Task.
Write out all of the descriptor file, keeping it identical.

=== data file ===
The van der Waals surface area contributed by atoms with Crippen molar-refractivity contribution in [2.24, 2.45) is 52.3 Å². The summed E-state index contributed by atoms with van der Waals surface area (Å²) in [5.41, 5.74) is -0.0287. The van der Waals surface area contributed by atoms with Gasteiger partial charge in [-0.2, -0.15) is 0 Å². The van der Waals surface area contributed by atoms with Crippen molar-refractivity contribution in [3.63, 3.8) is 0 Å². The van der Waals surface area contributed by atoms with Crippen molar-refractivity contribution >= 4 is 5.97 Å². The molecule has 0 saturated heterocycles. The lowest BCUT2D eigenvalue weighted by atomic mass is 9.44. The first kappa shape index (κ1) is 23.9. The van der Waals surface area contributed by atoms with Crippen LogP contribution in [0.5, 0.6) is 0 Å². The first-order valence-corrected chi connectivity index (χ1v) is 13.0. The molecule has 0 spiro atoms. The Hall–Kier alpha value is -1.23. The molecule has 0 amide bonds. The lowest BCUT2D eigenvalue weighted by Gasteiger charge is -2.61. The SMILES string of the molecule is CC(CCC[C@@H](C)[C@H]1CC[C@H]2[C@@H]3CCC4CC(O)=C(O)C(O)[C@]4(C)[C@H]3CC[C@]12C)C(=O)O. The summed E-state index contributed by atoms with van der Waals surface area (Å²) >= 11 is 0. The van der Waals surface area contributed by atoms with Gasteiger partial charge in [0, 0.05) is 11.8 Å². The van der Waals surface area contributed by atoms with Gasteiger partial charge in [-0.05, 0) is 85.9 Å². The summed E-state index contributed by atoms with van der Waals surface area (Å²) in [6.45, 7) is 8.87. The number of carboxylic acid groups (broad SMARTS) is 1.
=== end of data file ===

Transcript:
The van der Waals surface area contributed by atoms with Crippen molar-refractivity contribution in [2.24, 2.45) is 52.3 Å². The summed E-state index contributed by atoms with van der Waals surface area (Å²) in [5.41, 5.74) is -0.0287. The van der Waals surface area contributed by atoms with Gasteiger partial charge in [-0.2, -0.15) is 0 Å². The van der Waals surface area contributed by atoms with Crippen molar-refractivity contribution in [3.63, 3.8) is 0 Å². The van der Waals surface area contributed by atoms with Crippen molar-refractivity contribution >= 4 is 5.97 Å². The molecule has 0 saturated heterocycles. The lowest BCUT2D eigenvalue weighted by atomic mass is 9.44. The first kappa shape index (κ1) is 23.9. The van der Waals surface area contributed by atoms with Crippen LogP contribution in [0.5, 0.6) is 0 Å². The first-order valence-corrected chi connectivity index (χ1v) is 13.0. The molecule has 0 spiro atoms. The Hall–Kier alpha value is -1.23. The molecule has 0 amide bonds. The lowest BCUT2D eigenvalue weighted by Gasteiger charge is -2.61. The SMILES string of the molecule is CC(CCC[C@@H](C)[C@H]1CC[C@H]2[C@@H]3CCC4CC(O)=C(O)C(O)[C@]4(C)[C@H]3CC[C@]12C)C(=O)O. The summed E-state index contributed by atoms with van der Waals surface area (Å²) >= 11 is 0. The van der Waals surface area contributed by atoms with Gasteiger partial charge in [0, 0.05) is 11.8 Å². The van der Waals surface area contributed by atoms with Gasteiger partial charge in [-0.05, 0) is 85.9 Å². The summed E-state index contributed by atoms with van der Waals surface area (Å²) in [6.45, 7) is 8.87. The number of carboxylic acid groups (broad SMARTS) is 1.